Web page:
Surveillance is a key theme for the twenty-first century, particularly after the attacks on America now known as 9/11. This strikes a somber note. Surveillance often smacks of the sinister, a world where suspicions and secrecy rule. In the post-9/11 climate, surveillance also speaks of security, of airport checks and border controls, of risk reduction and the averting of danger. If surveillance was not already a recognized and taken for granted aspect of quotidian life before 9/11, it is now. Social control is one consequence of surveillance, within a broader frame of governance, and it spans social terrains from spying to shopping.
Surveillance is not new; it has a long history in the U.S., as elsewhere. From the early mutual surveillance of settler villages in New England,11xSee David H. Flaherty, Privacy in Colonial New England (Charlottesville: University Press of Virginia, 1972). where the church courts were the nearest thing to institutional surveillance, to today’s high-tech infrastructural surveillance systems, people are used to being watched. But that experience has gone through a variety of phases. The mid-twentieth century’s cumbersome system of bureaucratic rule in government offices, police departments, and human resources units of large corporations had by the 1970s begun to undergo intensive computerization. This computerization in turn enabled new kinds of data-matching across organizations, which, though limited by law, began to spill over the banks of all previous conventions after 9/11. Computerization also permitted commercial surveillance to flourish in hitherto unknown ways, through insurance companies’ actuarial practices and database marketing. Surveillance now has a curious connection with consumption. Today, after 9/11, the intricate networks linking consumer records with policing and intelligence gathering activities form a panoply of surveillance that is as yet little understood, but that clearly has some profound consequences.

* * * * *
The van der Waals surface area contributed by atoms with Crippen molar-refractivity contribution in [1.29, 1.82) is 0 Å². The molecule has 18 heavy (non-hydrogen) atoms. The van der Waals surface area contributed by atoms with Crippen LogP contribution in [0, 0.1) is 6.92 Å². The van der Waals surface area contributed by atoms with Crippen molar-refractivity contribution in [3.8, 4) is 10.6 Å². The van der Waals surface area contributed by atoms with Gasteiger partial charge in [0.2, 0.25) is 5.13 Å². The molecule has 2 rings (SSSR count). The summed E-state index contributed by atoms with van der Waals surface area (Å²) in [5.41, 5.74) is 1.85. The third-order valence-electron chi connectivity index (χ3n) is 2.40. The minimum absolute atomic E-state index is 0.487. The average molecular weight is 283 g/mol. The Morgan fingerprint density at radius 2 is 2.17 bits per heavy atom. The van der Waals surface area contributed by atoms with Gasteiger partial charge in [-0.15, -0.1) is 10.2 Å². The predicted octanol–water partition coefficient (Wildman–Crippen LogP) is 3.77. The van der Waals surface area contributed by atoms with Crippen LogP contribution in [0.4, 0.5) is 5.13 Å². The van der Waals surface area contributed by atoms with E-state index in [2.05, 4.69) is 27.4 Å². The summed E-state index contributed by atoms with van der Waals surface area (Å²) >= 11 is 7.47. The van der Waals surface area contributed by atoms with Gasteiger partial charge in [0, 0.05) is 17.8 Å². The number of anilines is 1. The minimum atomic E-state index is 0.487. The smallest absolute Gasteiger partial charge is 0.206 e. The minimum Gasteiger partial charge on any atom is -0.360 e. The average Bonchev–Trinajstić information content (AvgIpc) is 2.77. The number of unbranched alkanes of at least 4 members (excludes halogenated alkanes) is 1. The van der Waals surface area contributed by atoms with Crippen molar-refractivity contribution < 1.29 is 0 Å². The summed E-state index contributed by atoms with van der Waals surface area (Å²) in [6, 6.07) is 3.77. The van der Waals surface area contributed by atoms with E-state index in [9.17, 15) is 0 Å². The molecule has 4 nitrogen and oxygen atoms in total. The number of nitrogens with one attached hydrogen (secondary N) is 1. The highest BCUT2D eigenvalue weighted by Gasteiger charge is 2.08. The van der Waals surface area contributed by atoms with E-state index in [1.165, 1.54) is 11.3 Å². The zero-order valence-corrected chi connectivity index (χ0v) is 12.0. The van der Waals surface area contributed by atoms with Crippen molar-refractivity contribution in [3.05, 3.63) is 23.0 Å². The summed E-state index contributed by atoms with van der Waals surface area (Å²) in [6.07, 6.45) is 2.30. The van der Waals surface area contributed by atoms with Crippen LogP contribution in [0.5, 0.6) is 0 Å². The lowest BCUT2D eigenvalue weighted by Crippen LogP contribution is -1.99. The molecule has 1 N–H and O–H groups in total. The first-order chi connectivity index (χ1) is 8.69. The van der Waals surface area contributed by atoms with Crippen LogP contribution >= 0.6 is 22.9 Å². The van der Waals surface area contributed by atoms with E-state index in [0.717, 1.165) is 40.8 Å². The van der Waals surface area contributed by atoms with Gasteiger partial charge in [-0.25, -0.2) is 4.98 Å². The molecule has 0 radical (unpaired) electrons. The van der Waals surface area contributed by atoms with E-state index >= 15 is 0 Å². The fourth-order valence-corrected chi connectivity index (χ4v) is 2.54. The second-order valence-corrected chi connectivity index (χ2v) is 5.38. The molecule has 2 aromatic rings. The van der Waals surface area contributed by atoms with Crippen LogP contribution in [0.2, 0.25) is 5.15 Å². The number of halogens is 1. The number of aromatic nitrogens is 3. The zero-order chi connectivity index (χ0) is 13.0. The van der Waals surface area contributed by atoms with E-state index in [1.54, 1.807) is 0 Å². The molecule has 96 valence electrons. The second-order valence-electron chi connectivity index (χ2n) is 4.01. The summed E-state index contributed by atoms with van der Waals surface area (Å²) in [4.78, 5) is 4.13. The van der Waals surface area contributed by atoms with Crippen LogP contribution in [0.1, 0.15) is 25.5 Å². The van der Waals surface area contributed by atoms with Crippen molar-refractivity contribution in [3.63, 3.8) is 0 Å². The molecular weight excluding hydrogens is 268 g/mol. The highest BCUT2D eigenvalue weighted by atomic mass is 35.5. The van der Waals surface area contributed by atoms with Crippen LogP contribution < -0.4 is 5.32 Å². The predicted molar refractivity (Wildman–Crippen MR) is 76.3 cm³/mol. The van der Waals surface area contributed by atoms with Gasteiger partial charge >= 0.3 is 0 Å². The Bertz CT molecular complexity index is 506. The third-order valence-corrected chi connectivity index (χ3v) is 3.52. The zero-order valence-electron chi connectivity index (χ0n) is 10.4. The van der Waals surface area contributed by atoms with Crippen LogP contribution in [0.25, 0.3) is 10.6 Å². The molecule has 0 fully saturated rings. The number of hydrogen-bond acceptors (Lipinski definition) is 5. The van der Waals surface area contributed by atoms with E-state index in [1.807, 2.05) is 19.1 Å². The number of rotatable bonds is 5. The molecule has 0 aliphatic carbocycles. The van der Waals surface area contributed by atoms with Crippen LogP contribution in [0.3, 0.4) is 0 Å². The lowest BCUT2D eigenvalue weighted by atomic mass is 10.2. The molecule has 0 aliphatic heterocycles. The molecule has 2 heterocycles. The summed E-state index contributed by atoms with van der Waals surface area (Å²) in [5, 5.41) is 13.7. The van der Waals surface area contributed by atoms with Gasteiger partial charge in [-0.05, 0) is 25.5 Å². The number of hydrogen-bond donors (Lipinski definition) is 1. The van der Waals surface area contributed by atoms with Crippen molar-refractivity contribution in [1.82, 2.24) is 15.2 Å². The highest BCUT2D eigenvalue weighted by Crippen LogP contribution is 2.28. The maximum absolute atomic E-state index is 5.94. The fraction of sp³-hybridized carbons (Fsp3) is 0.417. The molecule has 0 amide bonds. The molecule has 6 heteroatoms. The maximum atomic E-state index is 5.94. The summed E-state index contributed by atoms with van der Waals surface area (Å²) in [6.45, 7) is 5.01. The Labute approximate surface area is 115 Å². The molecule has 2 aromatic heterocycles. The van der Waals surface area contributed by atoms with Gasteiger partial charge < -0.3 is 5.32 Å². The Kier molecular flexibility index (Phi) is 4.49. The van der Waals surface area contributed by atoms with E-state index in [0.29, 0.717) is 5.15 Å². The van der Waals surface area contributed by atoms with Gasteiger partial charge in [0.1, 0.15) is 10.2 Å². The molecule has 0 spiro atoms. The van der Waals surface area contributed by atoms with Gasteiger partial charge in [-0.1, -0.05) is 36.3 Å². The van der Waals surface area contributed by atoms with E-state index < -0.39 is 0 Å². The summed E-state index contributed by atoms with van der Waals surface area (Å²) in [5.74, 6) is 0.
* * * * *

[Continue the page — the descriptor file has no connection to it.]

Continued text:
Intertwined with surveillance is another feature of today’s cultural terrain: fear. Without endorsing some general view that a “culture of fear” has become a general condition of contemporary societies,22xSee, for example, Barry Glassner’s The Culture of Fear: Why Americans Are Afraid of the Wrong Things (New York: Basic, 1999). it is worth remarking that fear, in a multiplicity of manifestations, has risen to a prominent position on the cultural radar. Pedestrians in downtown cores have imbibed the lurid lore of local newspapers and television such that they fear to walk those streets designated as dangerous. In the consumer context, retailers fear the supposed loss of trade that occurs when homeless people or teenagers hang around their stores, and support street video surveillance as a means of discouraging them.
On a societal level, above all in the U.S., fear has become a dominant motif since 9/11. The racialized characteristics of an elusive “enemy within” have produced an unprecedented suspension of civil liberties and flouting of the Constitution that includes the widespread use of new surveillance technologies to create categories of suspicion.33xSee Christian Parenti, The Soft Cage: Surveillance in America from Slavery to the War on Terror (New York: Basic, 2003); and David Lyon, Surveillance after September 11 (Malden: Blackwell/Cambridge: Polity Press, 2003). Fears have been fanned by the establishment of a Homeland Security Department and by the constant admonitions to ordinary citizens to become the “eyes and ears” of the agencies of policing and law enforcement. Such “eyes and ears” are intended to work in conjunction with the fully-fledged systems of intelligence and surveillance whose budgets have burgeoned since the fateful events of 9/11.